US imposing steel and aluminium tariffs on Canada

French President Emmanuel Macron right and Organisation for Economic Co-operation and Development Secretary General Angel Gurria arrive at the OECD ministerial council meeting on

President Trump plans to impose steel, aluminum tariffs on the European Union

Some of the United States's closest allies are baffled and frustrated by President Trump's decision to impose steep tariffs on US imports of their steel and aluminum, and officials in the European Union, Canada and Mexico are calibrating how hard to hit back.

"Hopefully they can agree to keep talking about these issues, although that is unlikely", he said, adding that Trump's recent actions proved to USA allies that Washington would not de-escalate the dispute.

The European Union has already notified the World Trade Organization of plans to levy duties on $7.2 billion worth of US exports in response, with the aim of collecting $1.6 billion in tariff revenue. "This is protectionism, pure and simple".

The Trump administration is making good on its threat to slap Canada with hefty steel and aluminum tariffs, setting the stage for a possible trade war and leaving Prime Minister Justin Trudeau in the middle of a very divided group of leaders at next week's G7 summit.

The Mexican government said that the United States action was not justified, and that it would retaliate with its own comparable penalties on U.S. lamps, pork, fruit, cheese and flat steel.

Nafta talks continue, with a deal needed probably within days to have any hope of passing the current USA congress and with Mexican elections one month away.

French President Emmanuel Macron, who unsuccessfully lobbied against both Trump's tariffs and US withdrawal from the Iran nuclear deal during his official state visit to Washington last month, criticized the tariffs in a speech on Wednesday as part of a larger "nationalist retrenchment" reminiscent of Europe in the 1930s.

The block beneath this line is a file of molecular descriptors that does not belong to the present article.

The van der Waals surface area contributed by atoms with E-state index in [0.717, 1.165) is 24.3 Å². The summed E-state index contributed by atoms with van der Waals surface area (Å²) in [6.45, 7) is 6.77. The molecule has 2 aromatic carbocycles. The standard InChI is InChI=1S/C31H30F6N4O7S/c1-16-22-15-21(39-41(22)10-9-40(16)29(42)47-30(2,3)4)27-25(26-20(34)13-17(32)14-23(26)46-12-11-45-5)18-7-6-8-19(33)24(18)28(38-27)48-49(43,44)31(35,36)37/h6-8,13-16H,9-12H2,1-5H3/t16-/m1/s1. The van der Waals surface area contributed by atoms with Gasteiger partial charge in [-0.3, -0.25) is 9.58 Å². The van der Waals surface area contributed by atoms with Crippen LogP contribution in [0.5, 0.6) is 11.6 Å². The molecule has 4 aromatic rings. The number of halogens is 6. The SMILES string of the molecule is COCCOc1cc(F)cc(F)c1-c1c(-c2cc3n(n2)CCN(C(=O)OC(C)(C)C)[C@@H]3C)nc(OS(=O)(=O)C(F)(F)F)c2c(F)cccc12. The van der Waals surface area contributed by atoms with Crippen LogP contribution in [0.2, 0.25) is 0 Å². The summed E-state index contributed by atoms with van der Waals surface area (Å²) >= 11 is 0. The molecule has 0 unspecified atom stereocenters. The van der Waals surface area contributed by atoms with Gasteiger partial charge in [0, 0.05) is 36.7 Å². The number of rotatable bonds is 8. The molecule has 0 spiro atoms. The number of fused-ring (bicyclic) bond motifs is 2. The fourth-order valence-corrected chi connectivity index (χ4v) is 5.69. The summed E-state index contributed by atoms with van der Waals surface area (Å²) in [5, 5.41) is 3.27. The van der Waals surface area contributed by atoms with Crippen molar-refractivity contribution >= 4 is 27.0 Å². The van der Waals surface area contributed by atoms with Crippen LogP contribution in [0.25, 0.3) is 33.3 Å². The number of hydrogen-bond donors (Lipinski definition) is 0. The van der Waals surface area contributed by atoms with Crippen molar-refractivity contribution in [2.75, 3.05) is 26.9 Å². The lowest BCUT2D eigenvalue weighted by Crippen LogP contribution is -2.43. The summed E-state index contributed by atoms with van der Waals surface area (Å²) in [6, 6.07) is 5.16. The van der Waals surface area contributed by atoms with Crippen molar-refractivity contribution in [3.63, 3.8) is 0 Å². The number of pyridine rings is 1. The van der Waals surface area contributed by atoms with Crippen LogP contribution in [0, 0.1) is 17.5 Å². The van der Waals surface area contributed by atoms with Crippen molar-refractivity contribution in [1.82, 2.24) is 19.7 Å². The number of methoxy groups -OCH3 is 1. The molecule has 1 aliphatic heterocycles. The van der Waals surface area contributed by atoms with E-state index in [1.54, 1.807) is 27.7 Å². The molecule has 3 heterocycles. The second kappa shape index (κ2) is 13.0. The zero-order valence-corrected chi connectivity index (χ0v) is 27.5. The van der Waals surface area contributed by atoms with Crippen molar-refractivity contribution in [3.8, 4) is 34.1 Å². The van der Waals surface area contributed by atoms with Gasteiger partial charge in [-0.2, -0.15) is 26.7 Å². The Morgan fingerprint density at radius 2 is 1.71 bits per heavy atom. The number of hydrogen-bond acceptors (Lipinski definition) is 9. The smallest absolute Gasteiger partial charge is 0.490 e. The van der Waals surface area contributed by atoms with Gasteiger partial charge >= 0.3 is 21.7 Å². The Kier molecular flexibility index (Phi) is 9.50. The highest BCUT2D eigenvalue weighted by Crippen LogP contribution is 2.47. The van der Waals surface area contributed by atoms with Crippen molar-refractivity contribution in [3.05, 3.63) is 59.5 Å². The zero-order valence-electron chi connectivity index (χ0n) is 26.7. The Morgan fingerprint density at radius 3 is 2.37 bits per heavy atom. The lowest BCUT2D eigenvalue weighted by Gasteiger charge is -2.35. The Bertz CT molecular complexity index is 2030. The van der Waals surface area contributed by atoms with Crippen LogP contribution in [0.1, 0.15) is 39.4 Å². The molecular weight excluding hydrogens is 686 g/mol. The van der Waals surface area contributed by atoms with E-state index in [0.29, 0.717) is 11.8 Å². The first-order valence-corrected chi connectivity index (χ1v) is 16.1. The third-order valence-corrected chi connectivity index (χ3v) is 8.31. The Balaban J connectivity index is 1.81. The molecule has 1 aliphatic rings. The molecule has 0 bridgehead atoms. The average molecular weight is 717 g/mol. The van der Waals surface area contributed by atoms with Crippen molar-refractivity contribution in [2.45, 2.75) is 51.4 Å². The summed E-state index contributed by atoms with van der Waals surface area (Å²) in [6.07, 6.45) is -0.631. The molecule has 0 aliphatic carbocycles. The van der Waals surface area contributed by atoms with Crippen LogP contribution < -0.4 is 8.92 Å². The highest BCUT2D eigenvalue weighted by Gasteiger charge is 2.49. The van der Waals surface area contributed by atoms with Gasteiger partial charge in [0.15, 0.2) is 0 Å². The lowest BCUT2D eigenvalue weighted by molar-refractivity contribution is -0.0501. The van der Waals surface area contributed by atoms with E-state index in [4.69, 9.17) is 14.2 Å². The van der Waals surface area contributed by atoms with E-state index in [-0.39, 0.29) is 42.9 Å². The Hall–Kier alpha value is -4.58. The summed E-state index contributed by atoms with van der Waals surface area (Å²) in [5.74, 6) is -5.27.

Finance Minister Bill Morneau said in a statement late Wednesday that Canada has expanded the scope of its country of origin marking regime for steel and aluminum products to better determine where they come from. Both parties had previously said that tariffs would be put on hold as talks continued.

U.S. Commerce Secretary Wilbur Ross said during a call with reporters on Thursday that slow progress on the NAFTA renegotiation is another reason why Canada and Mexico will now be subject to the import tariffs.

European Union countries have given broad support to the Commission's plan to set duties on 2.8 billion euros ($3.4 billion) of US exports, including whiskey and motorbikes, if Washington ends the European Union tariff exemption.

Canada is expected to retaliate.

Such an action could hurt Mexico, Canada, Germany and Japan.

Ross downplayed the threats of retaliation from those countries, but said talks could continue even amid the dispute to try to find a solution.

"There is potential flexibility going forward", Ross said.

"We want to be exempt from these tariffs" which were "not compatible" with World Trade Organization (WTO) rules, Merkel told a press conference with Portuguese premier Antonio Costa in Lisbon.

Stephanie Segal, deputy director of the Simon Chair in political economy at the Center for Strategic and International Studies, said Washington's many about-faces meant consensus in the near-term was an increasingly dim prospect.

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